Cauca has only about 1.35 million people, but has always been over-represented in measures of violence. It is strategically located for narcotrafficking, with coca fields, laboratories, and routes leading to Pacific transshipment points. Northern Cauca is also a center of Colombia’s illicit marijuana trade, with grow lights dotting the region’s hillsides at night. Illicit mining is common, especially near the Pacific. It is one of Colombia’s most ethnically diverse departments, but indigenous and Afro-descendant communities have historically been poor and excluded from political power, which has concentrated in the hands of a European-descended elite. Its topography is complex: Colombia’s three Andean mountain chains all converge there in what’s called the Macizo Colombiano (Colombian Massif).
Cauca leads the country in murders of social leaders and human rights defenders since 2016. So far in 2021, the department has suffered four massacres. The homicide rate in 2020 was 53.7 per 100,000 inhabitants, higher than all but four or five U.S. cities. The ELN, three dissident units, a fragment of the EPL, and the Gulf Clan neo-paramilitary group alloperate in Cauca, as do smaller regional organized crime groups.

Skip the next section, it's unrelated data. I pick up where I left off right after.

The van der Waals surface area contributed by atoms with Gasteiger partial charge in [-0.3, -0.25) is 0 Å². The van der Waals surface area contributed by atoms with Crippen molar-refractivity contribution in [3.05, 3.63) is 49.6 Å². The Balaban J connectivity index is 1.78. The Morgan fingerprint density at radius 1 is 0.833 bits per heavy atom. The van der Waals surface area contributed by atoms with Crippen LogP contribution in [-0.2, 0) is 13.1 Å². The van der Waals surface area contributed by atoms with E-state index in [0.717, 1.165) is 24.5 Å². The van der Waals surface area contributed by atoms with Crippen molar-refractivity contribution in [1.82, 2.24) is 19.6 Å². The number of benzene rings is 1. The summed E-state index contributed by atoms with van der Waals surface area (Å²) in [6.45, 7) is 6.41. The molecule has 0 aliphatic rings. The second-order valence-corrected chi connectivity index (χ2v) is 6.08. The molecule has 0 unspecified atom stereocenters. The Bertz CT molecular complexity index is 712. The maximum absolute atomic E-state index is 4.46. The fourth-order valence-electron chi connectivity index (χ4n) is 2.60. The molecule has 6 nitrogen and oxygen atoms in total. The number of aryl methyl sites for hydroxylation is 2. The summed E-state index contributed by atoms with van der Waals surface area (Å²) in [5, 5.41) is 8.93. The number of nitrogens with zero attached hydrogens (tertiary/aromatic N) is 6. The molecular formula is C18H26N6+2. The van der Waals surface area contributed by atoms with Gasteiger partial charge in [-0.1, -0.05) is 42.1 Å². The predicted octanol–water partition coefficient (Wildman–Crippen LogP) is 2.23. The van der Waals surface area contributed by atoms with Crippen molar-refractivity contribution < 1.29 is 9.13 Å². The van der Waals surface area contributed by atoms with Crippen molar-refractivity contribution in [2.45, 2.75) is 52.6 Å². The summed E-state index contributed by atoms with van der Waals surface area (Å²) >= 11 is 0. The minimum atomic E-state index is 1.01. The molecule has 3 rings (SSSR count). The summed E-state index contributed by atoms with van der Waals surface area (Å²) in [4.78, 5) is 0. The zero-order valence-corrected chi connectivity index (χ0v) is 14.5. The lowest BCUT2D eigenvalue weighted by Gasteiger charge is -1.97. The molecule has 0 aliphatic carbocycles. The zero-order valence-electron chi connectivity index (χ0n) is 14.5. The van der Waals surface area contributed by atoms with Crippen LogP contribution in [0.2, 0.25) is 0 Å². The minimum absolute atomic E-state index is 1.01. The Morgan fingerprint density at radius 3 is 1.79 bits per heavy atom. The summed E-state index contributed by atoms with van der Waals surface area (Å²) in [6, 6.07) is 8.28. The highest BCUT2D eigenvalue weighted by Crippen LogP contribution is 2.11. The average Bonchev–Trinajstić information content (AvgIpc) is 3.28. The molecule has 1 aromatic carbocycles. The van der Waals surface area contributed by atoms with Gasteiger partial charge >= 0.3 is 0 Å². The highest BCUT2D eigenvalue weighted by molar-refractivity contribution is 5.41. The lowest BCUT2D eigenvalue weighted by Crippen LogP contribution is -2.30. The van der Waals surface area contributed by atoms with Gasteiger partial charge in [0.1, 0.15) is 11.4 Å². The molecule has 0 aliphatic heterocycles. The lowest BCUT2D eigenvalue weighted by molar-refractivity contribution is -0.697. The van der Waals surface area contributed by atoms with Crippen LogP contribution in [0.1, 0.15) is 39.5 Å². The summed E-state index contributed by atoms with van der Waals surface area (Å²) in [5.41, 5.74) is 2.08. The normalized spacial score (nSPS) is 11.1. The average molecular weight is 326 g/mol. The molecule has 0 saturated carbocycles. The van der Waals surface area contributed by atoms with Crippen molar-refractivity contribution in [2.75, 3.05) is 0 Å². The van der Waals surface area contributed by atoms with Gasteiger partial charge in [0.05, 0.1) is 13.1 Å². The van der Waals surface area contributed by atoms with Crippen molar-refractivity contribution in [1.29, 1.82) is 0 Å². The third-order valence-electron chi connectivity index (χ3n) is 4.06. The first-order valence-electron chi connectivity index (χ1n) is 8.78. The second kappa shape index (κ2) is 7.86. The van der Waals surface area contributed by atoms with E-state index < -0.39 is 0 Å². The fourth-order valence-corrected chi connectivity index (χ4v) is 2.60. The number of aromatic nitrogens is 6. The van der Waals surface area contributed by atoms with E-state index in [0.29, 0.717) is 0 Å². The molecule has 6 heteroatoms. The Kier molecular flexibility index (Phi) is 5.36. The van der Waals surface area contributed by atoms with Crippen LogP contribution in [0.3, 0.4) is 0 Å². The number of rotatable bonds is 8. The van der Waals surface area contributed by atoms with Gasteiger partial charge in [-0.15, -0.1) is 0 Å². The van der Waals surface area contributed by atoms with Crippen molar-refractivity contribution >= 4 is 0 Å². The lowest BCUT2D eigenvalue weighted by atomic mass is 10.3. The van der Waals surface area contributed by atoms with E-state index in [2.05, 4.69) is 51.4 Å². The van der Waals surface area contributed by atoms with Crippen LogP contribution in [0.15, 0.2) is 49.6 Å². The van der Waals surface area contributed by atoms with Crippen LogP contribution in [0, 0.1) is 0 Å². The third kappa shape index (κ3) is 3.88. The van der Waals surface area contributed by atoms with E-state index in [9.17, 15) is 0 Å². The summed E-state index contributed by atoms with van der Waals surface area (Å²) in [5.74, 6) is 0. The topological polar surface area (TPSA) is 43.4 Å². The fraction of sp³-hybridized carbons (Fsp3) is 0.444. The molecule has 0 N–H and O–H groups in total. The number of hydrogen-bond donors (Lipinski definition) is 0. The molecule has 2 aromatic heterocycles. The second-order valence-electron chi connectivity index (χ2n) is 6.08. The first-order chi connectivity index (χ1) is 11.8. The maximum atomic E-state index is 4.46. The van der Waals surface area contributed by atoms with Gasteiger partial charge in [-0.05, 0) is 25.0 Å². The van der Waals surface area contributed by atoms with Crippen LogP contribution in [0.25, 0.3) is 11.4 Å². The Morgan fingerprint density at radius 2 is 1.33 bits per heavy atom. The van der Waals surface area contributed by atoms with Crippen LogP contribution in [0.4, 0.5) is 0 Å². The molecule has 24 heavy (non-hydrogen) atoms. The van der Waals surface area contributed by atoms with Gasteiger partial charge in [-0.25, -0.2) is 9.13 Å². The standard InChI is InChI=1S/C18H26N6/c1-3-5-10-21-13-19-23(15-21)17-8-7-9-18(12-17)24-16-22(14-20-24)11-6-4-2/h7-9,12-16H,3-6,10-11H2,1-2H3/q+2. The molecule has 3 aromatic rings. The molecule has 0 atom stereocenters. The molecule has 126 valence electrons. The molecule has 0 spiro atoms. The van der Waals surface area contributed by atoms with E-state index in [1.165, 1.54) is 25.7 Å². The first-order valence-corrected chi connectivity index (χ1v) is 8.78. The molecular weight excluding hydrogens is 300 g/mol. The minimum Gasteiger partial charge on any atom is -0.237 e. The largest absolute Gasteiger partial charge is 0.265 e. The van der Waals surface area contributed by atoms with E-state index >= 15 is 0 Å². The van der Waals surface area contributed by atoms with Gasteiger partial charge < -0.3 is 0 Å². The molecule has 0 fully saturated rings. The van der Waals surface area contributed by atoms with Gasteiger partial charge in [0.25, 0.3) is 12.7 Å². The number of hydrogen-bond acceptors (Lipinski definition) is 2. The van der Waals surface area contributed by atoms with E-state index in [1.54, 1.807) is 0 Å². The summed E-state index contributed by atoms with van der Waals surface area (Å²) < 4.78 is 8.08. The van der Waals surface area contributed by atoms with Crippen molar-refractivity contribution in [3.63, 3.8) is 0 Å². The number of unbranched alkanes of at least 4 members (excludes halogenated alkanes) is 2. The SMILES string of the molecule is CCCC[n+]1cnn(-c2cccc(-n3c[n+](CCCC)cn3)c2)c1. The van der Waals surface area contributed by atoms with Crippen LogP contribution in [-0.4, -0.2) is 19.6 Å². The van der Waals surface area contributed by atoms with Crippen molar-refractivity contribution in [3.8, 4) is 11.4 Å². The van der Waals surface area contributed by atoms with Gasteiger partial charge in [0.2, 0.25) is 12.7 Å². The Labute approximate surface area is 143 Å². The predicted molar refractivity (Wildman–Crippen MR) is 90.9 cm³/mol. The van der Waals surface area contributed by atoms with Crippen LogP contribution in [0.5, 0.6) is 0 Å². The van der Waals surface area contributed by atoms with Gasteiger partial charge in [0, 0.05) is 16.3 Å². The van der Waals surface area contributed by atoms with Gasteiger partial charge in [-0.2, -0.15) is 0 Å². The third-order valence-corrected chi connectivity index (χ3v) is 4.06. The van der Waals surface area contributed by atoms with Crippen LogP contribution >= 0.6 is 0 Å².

Argelia social leader Walter Aldana described the situation to El Espectador:
What we have today in the department of Cauca is the presence of eight or ten illegal armed groups that exercise power and dominion in the territories. They fight among themselves for territorial control. But whoever is there at the time is the authority in the territory. For more than a year, since before the pandemic, we have had a curfew from 7 o’clock at night—depending on the armed group and how they want to handle things.
In response to all this, “the government has recurred to old formulas,” wrote Santiago Torrado at Spain’s El País, “such as holding a security council meeting, announcing the deployment of 2,000 uniformed personnel in addition to the 8,000 already in the department, and offering rewards for the ringleaders.”